“We can get angry about a minority of people littering and causing disturbance, or we can try and solve it as a social problem,” he says. “You solve it, reduce it or manage it through things like community self-policing: dog owners knowing that they can speak to each other and let people know you should have a dog on a lead where there is nesting or livestock. You solve it by teaching children in schools how to care for the countryside, and through government education programmes, and community groups such as the Scouts, Guides and Woodcraft Folk.”
Shrubsole points out that in England, the public have been granted access to nature reserves and some sites of scientific special interest, but are excluded from the countryside more generally. This perverse system of access is a result of the way the Countryside and Rights of Way Act works. It can mean that the ecosystems that do need to be protected become the bank holiday destination for families who cannot visit fields nearer their homes.
“It’s quite odd the way we have granted access to some of the countryside,” he says. “We have been given a very limited right to roam based on the designation of the landscape. You should start from the principle of default access, and then have provisions to deal with disturbance to the most sensitive ecosystems. The idea that people should be excluded from the average field verges on misanthropy.”
Can the public be trusted to respond positively to information campaigns? Those involved in Right to Roam activism certainly believe so, and many, like Shrubsole, are dedicated environmentalists who have spent their lives protecting wildlife. Fundamentally, they believe that private property and laws excluding the public are simply not necessary when regulation, including self-regulation, is effective.
The current battle around the right to roam in England can be seen as the latest manifestation of a long-running debate around the “tragedy of the commons”. William Forster Lloyd, the British economist, posited in his 1833 essay that people acting in their own interests would allow their sheep to overgraze on common land, leading to its destruction. The argument was based on a completely hypothetical idea of the commons. More recently, Elinor Ostrom, an American economist and political scientist, used real-world examples to show that local communities can regulate so that shared resources can be protected and maintained. Her book, Governing the Commons, won her the Nobel Memorial Prize in Economic Sciences in 2009.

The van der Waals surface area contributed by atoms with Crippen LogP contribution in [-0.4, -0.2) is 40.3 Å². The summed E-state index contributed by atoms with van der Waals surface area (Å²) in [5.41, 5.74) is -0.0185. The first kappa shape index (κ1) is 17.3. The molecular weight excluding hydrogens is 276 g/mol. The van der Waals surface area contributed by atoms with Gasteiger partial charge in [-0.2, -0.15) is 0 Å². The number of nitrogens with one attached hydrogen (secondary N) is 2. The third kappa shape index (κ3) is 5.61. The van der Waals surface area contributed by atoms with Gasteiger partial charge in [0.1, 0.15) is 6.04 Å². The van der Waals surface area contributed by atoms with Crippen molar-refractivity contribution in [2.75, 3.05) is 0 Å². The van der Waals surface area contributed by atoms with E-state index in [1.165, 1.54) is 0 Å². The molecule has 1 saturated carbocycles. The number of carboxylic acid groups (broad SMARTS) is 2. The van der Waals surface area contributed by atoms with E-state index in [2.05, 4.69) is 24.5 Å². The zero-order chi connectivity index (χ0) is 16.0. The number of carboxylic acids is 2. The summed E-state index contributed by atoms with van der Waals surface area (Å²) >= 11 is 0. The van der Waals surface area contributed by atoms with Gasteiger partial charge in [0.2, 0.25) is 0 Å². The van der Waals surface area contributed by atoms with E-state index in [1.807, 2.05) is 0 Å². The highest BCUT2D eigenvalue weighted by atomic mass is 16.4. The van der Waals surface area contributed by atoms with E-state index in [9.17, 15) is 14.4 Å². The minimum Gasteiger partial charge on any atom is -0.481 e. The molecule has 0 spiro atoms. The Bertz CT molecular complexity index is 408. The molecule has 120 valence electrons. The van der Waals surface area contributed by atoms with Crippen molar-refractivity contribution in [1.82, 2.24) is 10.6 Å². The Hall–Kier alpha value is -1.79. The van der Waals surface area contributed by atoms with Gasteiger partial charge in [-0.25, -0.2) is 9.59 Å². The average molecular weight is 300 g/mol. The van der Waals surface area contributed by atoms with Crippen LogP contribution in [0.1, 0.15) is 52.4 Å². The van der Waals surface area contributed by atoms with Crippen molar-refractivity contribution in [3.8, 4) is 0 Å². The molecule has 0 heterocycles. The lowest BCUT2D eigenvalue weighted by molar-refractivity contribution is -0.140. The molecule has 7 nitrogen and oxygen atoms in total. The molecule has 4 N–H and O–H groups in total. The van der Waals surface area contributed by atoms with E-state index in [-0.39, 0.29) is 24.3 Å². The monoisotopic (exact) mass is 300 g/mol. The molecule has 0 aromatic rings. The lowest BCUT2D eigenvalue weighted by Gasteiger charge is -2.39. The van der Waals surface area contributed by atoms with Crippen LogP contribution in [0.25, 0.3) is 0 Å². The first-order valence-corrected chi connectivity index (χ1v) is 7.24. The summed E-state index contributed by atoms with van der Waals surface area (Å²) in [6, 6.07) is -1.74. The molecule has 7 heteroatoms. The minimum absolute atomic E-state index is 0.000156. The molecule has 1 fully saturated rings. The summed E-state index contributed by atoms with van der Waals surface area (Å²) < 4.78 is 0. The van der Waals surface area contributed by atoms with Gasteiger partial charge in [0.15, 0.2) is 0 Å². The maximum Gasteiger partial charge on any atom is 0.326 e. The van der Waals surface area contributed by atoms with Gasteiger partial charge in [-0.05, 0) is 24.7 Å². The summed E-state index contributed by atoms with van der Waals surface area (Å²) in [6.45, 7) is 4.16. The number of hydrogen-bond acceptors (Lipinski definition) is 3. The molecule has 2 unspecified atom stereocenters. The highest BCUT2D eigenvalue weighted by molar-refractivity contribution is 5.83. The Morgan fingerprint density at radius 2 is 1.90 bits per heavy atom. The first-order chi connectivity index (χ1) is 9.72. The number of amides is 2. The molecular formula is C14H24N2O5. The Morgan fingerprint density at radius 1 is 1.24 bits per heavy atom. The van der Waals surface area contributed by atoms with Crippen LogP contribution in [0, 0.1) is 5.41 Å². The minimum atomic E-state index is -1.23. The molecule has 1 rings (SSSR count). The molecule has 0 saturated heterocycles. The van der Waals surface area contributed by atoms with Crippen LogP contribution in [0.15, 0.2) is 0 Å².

The final question is whether those opposed to the right to roam are arguing in good faith. George Monbiot, the author of Regenesis: Feeding the World without Devouring the Planet, has warned that animal farming is the biggest polluter of the countryside, despairing that “our lovely rivers are being transformed by industrial livestock farms into stinking drains”. At the same time, water companies are pouring human sewage into our rivers. The industrial scale of such waste pollution far outweighs the impact of dog walkers. Shrubsole makes the same point. “There is a hierarchy of harms: humans are responsible for fossil fuel pollution, mining and drilling, and roads. Going for a ramble does not seem like the worst problem we face.”
The Right to Roam campaign seeks to reassure landowners that we simply want a chance to walk across our nation’s fields and kayak down its rivers. “In countries that have enshrined the Right to Roam, the land is still owned by individuals,” they say. “Private property is still intact.”
This is where we part company. I think our landowners, including Baron Benyon and Alexander Darwall, would be right to assume that granting the public the chance to see their beautiful estates would risk opening the floodgates. I believe they should be opened. The cost-of-living crisis, climate breakdown, the collapse of our infrastructure – these pressures on our society must be met with real change. For England to address these challenges, we need private sufficiency and public luxury. The limitations on our right to roam prove we have the very opposite. If people could see how resplendent nature once was, and how this was enclosed and despoiled, reason itself would be in revolt.